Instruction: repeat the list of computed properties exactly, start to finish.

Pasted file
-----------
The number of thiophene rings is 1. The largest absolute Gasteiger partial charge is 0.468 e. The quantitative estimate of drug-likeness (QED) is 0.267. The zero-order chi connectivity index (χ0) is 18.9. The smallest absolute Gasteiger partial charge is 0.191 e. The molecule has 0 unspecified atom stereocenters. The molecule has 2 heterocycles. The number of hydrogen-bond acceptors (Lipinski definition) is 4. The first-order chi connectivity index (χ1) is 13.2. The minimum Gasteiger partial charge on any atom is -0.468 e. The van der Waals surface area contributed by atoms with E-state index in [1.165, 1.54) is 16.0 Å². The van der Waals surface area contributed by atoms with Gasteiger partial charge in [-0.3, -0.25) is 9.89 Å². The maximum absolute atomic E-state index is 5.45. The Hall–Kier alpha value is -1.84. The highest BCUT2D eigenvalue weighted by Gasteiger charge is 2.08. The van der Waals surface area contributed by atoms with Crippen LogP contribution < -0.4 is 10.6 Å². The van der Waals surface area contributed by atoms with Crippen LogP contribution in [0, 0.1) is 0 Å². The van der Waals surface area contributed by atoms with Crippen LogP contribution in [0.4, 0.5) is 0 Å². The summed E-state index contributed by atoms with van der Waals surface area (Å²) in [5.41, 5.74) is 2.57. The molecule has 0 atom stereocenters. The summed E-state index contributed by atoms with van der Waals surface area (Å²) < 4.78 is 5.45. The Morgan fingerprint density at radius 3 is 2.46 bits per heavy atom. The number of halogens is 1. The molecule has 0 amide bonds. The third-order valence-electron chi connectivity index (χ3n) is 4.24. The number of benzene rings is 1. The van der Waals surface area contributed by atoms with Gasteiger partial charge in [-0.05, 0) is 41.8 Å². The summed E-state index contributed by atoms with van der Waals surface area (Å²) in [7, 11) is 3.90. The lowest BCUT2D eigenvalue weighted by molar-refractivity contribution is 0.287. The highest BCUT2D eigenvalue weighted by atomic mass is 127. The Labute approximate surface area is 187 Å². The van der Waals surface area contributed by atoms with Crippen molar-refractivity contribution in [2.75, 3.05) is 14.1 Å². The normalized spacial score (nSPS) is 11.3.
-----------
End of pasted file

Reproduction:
The number of thiophene rings is 1. The largest absolute Gasteiger partial charge is 0.468 e. The quantitative estimate of drug-likeness (QED) is 0.267. The zero-order chi connectivity index (χ0) is 18.9. The smallest absolute Gasteiger partial charge is 0.191 e. The molecule has 0 unspecified atom stereocenters. The molecule has 2 heterocycles. The number of hydrogen-bond acceptors (Lipinski definition) is 4. The first-order chi connectivity index (χ1) is 13.2. The minimum Gasteiger partial charge on any atom is -0.468 e. The van der Waals surface area contributed by atoms with E-state index in [1.165, 1.54) is 16.0 Å². The van der Waals surface area contributed by atoms with Gasteiger partial charge in [-0.3, -0.25) is 9.89 Å². The maximum absolute atomic E-state index is 5.45. The Hall–Kier alpha value is -1.84. The highest BCUT2D eigenvalue weighted by Gasteiger charge is 2.08. The van der Waals surface area contributed by atoms with Crippen LogP contribution < -0.4 is 10.6 Å². The van der Waals surface area contributed by atoms with Crippen LogP contribution in [0, 0.1) is 0 Å². The van der Waals surface area contributed by atoms with Crippen LogP contribution in [0.4, 0.5) is 0 Å². The summed E-state index contributed by atoms with van der Waals surface area (Å²) in [5.41, 5.74) is 2.57. The molecule has 0 atom stereocenters. The summed E-state index contributed by atoms with van der Waals surface area (Å²) < 4.78 is 5.45. The Morgan fingerprint density at radius 3 is 2.46 bits per heavy atom. The number of halogens is 1. The molecule has 0 amide bonds. The third-order valence-electron chi connectivity index (χ3n) is 4.24. The number of benzene rings is 1. The van der Waals surface area contributed by atoms with Gasteiger partial charge in [-0.05, 0) is 41.8 Å². The summed E-state index contributed by atoms with van der Waals surface area (Å²) in [7, 11) is 3.90. The lowest BCUT2D eigenvalue weighted by molar-refractivity contribution is 0.287. The highest BCUT2D eigenvalue weighted by atomic mass is 127. The Labute approximate surface area is 187 Å². The van der Waals surface area contributed by atoms with Crippen molar-refractivity contribution in [2.75, 3.05) is 14.1 Å². The normalized spacial score (nSPS) is 11.3.